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# QM9 - 9 SPIN-1/2 PARTICLES 1 Spinors Eigenvalues and...

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9. SPIN-1/2 PARTICLES 1. Spinors. Eigenvalues and Eigenstates 2. The Polarization Vector 3. Magnetic Moments and Magnetic Fields 4. Time Dependence. Precessing the Polarization 5. Magnetic Resonance. Flipping the Polarization 6. Stern-Gerlach Experiments (not yet written) Problems The simplest system with nonzero angular momentum is a spin-1/2 particle. Quarks, the building blocks of protons, neutrons, and the other baryons, as well as of the mesons, are spin-1/2 particles. Protons and neutrons, the building blocks of nuclei, are spin-1/2 particles. Electrons, which with nuclei are the building blocks of atoms, are spin-1/2 particles. And so are muons and neutrinos. Thus a particle with spin 1/2 is an important system. The spin of a particle is as intrinsic to it, and as invariable, as is its mass and charge—the electron always has spin 1/2. A particle will also have other properties such as momentum and orbital angular momentum, but here we are only concerned with the spin of a spin-1/2 particle. Not all particles have spin 1/2. The “carriers” of the fundamental forces— the photon, gluons, W and Z bosons, and graviton—have spin 1 or (the graviton) spin 2. Particles made of an even number of spin-1/2 particles (the mesons are such) have integer spins. And particles—nuclei and atoms, for example—can have higher angular momenta. In the ground states of carbon, nitrogen, oxygen, iron, silver, and platinum, the six, seven, eight, 26, 47, and 78 electrons conspire to have total angular momenta of 0, 3/2, 2, 4, 1/2, and 3. We start with the two-component vectors and 2-by-2 operators for s=1/2. We learn how to express any spin state in terms of the “up” and “down” states with respect to any direction, and how to associate a polarization vector with the spin. An angular momentum usually has an associated magnetic moment, and magnetic moments interact with magnetic fields. In a static magnetic field, the spin precesses; in a properly arranged time-dependent field, the spin can be flipped up and down; in an inhomogeneous field, the spin-up and -down states can be separated into two beams. Such arrangements are the basis for many scientific experiments and for magnetic-resonance imaging. c 2011, Charles G. Wohl, work in progress. 1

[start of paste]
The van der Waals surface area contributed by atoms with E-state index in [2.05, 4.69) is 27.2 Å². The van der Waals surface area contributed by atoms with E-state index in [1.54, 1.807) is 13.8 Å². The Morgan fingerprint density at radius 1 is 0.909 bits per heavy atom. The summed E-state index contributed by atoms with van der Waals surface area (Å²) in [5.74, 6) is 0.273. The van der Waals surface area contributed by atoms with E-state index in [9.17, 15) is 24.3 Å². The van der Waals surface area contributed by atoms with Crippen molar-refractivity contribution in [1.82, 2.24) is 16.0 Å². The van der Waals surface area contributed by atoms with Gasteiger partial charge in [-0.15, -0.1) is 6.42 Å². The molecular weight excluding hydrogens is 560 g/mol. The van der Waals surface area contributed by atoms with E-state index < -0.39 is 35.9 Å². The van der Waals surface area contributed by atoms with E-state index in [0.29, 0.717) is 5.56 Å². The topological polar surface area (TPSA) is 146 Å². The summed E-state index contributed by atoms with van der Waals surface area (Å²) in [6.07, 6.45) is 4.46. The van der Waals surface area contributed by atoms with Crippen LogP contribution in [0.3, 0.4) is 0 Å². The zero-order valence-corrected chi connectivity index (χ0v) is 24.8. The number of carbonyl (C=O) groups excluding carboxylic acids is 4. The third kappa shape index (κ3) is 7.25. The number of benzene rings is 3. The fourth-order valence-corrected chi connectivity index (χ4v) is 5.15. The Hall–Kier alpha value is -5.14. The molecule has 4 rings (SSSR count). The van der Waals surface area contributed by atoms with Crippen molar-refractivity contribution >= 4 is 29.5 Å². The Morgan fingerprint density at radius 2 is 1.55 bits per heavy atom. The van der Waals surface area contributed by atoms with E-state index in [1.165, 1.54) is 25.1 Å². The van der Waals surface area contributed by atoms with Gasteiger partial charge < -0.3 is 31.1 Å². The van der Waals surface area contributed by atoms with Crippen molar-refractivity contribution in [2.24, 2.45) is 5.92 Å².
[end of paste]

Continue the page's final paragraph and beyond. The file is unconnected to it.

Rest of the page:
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9 · 1. SPINORS. EIGENVALUES AND EIGENSTATES States as vectors —When s = 1 / 2 (we shall use s , for spin, instead of j here), there are just two states that are simultaneously eigenstates of the angular-momentum operators ˆ s 2 and ˆ s z : | s, m = | 1 / 2 , +1 / 2 and | 1 / 2 , 1 / 2 . These states are represented in the literature in a number of short-hand ways, among them | + z = | + = | α = | 1 = and |− z = |−⟩ = | β = | 2 = . Here we shall usually use | + z and |− z in order later to distinguish them from |− x , | + y , and other such states. The | + z and |− z states are orthogonal because they are eigenstates of ˆ s z with different eigenvalues, and we shall of course take them to be normalized. We
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QM9 - 9 SPIN-1/2 PARTICLES 1 Spinors Eigenvalues and...

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